Because of Johnny Appleseed’s love of nature, many folktales were also told about him.  It was said that he made friends with wild animals – deer, rabbits, chipmunks, squirrels, and even raccoons, bears, and bobcats.  Some say he even kept a wolf as a pet. He lived outdoors without shoes or extra clothing, carrying only a bag of apple seeds and a cooking pot which he wore on his head as a hat.  He slept in a hammock hung between trees.  And it was said that he was never sick a day in his life.

Whether you enjoy reading folktales or historical accounts of the man known as Johnny Appleseed, there are plenty of books to choose from.  Two of my favorite children’s books about Johnny Appleseed are Johnny Appleseed, A Tall Tale retold and illustrated by Steven Kellogg, and The Story of Johnny Appleseed written and illustrated by Aliki.

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The Napping House

10 Mar

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I thought I’d celebrate Napping Day today with an old favorite, The Napping House  written by Audrey Wood and illustrated by Don Wood.  I love the rhythm and repetition of the text.  Audrey Wood is a master with words!  You can’t beat it…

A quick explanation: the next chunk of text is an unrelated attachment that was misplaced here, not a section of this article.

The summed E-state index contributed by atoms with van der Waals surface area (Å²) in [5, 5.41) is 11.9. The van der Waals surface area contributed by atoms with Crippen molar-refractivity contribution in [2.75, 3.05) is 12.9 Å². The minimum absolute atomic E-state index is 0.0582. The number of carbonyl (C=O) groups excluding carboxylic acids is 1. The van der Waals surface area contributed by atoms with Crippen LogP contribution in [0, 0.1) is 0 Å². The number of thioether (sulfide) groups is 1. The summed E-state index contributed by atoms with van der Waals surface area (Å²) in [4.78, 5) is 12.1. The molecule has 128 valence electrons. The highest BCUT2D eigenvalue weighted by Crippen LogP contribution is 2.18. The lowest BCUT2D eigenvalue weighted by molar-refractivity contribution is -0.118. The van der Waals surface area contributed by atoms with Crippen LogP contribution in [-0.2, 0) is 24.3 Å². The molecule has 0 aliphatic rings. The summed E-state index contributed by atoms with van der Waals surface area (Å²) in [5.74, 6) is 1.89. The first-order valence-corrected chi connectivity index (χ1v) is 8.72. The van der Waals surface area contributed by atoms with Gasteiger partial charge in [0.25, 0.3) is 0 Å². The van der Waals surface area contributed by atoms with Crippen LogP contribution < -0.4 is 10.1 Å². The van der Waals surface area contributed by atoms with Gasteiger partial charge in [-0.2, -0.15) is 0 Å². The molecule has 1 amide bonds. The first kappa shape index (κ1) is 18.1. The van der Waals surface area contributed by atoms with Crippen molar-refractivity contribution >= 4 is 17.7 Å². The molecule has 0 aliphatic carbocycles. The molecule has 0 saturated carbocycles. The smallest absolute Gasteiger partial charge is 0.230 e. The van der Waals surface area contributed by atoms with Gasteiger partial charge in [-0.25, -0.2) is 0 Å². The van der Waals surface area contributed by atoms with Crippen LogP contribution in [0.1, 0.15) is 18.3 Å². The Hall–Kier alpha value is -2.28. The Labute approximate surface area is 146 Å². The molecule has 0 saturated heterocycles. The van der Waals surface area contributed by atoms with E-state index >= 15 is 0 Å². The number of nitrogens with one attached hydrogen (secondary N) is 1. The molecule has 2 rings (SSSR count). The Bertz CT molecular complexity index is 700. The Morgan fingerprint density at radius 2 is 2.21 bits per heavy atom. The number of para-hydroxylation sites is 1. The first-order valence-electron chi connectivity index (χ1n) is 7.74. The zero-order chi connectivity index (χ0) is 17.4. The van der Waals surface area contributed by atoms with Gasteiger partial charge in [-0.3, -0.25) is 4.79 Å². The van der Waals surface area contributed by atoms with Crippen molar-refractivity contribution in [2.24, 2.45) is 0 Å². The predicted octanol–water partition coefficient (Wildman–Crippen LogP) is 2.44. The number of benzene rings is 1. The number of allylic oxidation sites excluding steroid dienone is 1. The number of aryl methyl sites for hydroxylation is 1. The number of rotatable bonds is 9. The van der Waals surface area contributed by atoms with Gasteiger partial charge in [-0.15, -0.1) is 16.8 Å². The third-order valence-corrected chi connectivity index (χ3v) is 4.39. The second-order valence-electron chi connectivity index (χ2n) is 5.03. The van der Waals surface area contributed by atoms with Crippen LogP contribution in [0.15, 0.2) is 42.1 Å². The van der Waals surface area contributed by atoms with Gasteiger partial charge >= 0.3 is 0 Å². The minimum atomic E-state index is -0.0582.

‘And on that granny there is a child, a dreaming child on a snoring granny, on a cozy bed, in a napping house, where everyone is sleeping.’

And of course, the illustrations are not only playful but beautiful.  Don Wood captures the exact feeling of the story.  Watch how the light changes as the napping begins and as everyone wakes up from their naps.

Here is a fun video of the book being read aloud.  Enjoy your nap today!

Napping Day was founded by Boston University professor William Anthony and his wife Camille in 1999.  Napping Day is the unofficial holiday to help people adjust to Daylight Saving Time.  It is always the Monday after we ‘spring forward’ losing an hour of sleep the night before.  It was established to  promote health and productivity.  Studies show that regular napping can reduce the risk of death from heart related problems.  However, a 2009 study in the UK indicated that naps could increase the risk of developing type 2 diabetes.  Yikes!  My advice – take a nap and control other risks for diabetes!